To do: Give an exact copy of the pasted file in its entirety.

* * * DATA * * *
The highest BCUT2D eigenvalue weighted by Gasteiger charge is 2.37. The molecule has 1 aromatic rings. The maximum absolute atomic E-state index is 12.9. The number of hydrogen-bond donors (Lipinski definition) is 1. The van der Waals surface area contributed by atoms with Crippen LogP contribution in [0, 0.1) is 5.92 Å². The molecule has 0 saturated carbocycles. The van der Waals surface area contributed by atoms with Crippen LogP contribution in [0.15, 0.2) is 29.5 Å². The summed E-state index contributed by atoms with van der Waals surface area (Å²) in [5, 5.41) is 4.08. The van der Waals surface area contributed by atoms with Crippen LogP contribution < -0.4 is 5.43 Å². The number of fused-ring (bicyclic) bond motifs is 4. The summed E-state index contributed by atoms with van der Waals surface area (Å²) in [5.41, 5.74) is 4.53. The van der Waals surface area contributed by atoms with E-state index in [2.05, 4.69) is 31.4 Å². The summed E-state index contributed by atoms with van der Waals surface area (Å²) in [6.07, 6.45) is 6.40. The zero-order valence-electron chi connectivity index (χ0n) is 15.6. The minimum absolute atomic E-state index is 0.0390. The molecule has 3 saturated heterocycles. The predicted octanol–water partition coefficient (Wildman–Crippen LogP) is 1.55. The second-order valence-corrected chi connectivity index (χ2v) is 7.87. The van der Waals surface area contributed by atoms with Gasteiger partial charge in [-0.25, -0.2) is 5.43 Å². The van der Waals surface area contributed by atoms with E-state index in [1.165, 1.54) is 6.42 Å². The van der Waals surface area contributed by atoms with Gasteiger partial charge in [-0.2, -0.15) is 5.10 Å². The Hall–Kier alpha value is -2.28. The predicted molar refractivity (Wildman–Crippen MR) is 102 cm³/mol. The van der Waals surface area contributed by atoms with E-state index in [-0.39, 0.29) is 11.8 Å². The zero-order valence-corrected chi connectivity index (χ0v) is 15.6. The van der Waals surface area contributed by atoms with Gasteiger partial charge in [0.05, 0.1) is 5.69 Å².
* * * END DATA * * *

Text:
The highest BCUT2D eigenvalue weighted by Gasteiger charge is 2.37. The molecule has 1 aromatic rings. The maximum absolute atomic E-state index is 12.9. The number of hydrogen-bond donors (Lipinski definition) is 1. The van der Waals surface area contributed by atoms with Crippen LogP contribution in [0, 0.1) is 5.92 Å². The molecule has 0 saturated carbocycles. The van der Waals surface area contributed by atoms with Crippen LogP contribution in [0.15, 0.2) is 29.5 Å². The summed E-state index contributed by atoms with van der Waals surface area (Å²) in [5, 5.41) is 4.08. The van der Waals surface area contributed by atoms with Crippen LogP contribution < -0.4 is 5.43 Å². The number of fused-ring (bicyclic) bond motifs is 4. The summed E-state index contributed by atoms with van der Waals surface area (Å²) in [5.41, 5.74) is 4.53. The van der Waals surface area contributed by atoms with E-state index in [2.05, 4.69) is 31.4 Å². The summed E-state index contributed by atoms with van der Waals surface area (Å²) in [6.07, 6.45) is 6.40. The zero-order valence-electron chi connectivity index (χ0n) is 15.6. The minimum absolute atomic E-state index is 0.0390. The molecule has 3 saturated heterocycles. The predicted octanol–water partition coefficient (Wildman–Crippen LogP) is 1.55. The second-order valence-corrected chi connectivity index (χ2v) is 7.87. The van der Waals surface area contributed by atoms with Gasteiger partial charge in [-0.25, -0.2) is 5.43 Å². The van der Waals surface area contributed by atoms with E-state index in [1.165, 1.54) is 6.42 Å². The van der Waals surface area contributed by atoms with Gasteiger partial charge in [-0.2, -0.15) is 5.10 Å². The Hall–Kier alpha value is -2.28. The predicted molar refractivity (Wildman–Crippen MR) is 102 cm³/mol. The van der Waals surface area contributed by atoms with E-state index in [-0.39, 0.29) is 11.8 Å². The zero-order valence-corrected chi connectivity index (χ0v) is 15.6. The van der Waals surface area contributed by atoms with Gasteiger partial charge in [0.05, 0.1) is 5.69 Å².